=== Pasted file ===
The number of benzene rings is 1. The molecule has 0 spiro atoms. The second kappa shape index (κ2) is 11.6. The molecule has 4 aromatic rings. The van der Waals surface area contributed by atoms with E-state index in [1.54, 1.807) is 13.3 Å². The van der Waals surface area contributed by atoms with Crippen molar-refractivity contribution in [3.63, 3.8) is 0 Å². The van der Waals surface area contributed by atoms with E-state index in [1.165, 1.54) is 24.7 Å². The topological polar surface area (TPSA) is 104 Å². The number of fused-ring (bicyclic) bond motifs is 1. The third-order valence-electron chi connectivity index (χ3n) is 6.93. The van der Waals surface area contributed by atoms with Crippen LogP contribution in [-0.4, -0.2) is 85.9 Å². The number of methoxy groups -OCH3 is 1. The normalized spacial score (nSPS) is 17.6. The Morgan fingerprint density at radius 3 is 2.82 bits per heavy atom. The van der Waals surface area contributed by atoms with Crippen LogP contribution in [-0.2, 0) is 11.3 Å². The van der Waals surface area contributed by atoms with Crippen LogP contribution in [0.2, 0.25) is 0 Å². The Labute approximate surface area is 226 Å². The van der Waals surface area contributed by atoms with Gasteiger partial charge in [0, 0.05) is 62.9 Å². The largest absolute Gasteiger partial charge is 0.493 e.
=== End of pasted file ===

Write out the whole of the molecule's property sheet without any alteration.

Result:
The number of benzene rings is 1. The molecule has 0 spiro atoms. The second kappa shape index (κ2) is 11.6. The molecule has 4 aromatic rings. The van der Waals surface area contributed by atoms with E-state index in [1.54, 1.807) is 13.3 Å². The van der Waals surface area contributed by atoms with Crippen molar-refractivity contribution in [3.63, 3.8) is 0 Å². The van der Waals surface area contributed by atoms with E-state index in [1.165, 1.54) is 24.7 Å². The topological polar surface area (TPSA) is 104 Å². The number of fused-ring (bicyclic) bond motifs is 1. The third-order valence-electron chi connectivity index (χ3n) is 6.93. The van der Waals surface area contributed by atoms with Crippen LogP contribution in [-0.4, -0.2) is 85.9 Å². The number of methoxy groups -OCH3 is 1. The normalized spacial score (nSPS) is 17.6. The Morgan fingerprint density at radius 3 is 2.82 bits per heavy atom. The van der Waals surface area contributed by atoms with Crippen LogP contribution in [-0.2, 0) is 11.3 Å². The van der Waals surface area contributed by atoms with Crippen LogP contribution in [0.2, 0.25) is 0 Å². The Labute approximate surface area is 226 Å². The van der Waals surface area contributed by atoms with Gasteiger partial charge in [0, 0.05) is 62.9 Å². The largest absolute Gasteiger partial charge is 0.493 e.